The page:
Kenneth MacMillan choreographed the work for Stuttgart Ballet in 1966, after the idea had been firmly rebuffed by the Royal Ballet Board, whose focus was clearly far too narrow for a creative genius like MacMillan.
Song of the Earth has a loose narrative thread, but MacMillan’s interest was in distilling the essence of the poems into movement. The theme, which MacMillan described as ‘simple’, centred on a man and a woman. The man is taken by death; eventually they both return to her and we find that in death there is the promise of renewal.
The central figures are The Woman, danced in this recorded performance by ENB artistic director Tamara Rojo, The Man, danced by Joseph Caley, and the Messenger of Death, Jeffrey Cirio.
The rather large ensemble who frame this central trio represent young people going about their daily lives, unaware that death will eventually claim every last one of them.
The interactions between the three central characters are complex and compelling. The love duets for The Woman and The Man have an element of inescapable fate about them. When she loses him and he walks off with Death, she dances a long anguished solo leading to the acceptance that death is inevitable. Always a strong dance actress, Tamara Rojo's interpretation cannot fail to draw you in.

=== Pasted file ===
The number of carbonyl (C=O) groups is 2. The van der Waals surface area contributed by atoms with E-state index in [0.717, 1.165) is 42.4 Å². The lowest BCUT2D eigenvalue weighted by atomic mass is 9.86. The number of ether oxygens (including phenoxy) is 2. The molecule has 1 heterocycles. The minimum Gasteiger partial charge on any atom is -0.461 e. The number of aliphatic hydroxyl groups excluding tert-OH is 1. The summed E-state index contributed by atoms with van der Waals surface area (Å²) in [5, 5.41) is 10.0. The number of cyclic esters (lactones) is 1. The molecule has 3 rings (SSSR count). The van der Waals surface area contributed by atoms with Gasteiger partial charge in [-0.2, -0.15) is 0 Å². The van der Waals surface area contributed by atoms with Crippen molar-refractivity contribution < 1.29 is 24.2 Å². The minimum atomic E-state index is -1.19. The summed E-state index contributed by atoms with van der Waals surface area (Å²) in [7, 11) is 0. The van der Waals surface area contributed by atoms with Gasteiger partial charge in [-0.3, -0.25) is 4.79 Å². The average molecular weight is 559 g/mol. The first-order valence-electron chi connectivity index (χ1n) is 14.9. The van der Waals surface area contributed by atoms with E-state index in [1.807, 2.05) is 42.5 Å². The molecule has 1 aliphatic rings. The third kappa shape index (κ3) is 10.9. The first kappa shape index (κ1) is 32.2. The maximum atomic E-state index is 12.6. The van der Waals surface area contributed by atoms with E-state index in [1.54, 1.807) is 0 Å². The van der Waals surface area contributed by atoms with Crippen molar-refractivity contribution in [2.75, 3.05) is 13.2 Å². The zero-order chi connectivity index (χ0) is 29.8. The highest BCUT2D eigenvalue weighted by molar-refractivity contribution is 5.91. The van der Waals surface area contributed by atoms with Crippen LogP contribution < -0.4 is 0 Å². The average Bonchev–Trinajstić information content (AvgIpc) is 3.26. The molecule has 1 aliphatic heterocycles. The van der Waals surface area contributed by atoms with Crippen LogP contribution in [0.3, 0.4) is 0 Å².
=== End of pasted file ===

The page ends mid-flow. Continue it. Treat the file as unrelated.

MacMillan didn’t want The Messenger of Death to be a sinister or evil figure. Clad in black and wearing a colourless mask, he contrasts with the white-clad couple, but is otherwise not very different from them.
The singing parts are taken by contralto Rhonda Browne and tenor Samuel Sakker, accompanied by the English National Ballet Philharmonic.
This performance was recorded at the Palace Theatre Manchester in October 2017, as part of the national celebration of MacMillan on the 25th anniversary of his death
|What||Song of the Earth, ENB online|
|Where||Online | MAP|
17 Jun 20 – 19 Jun 20, 19:00 Available for 48 hours afterwards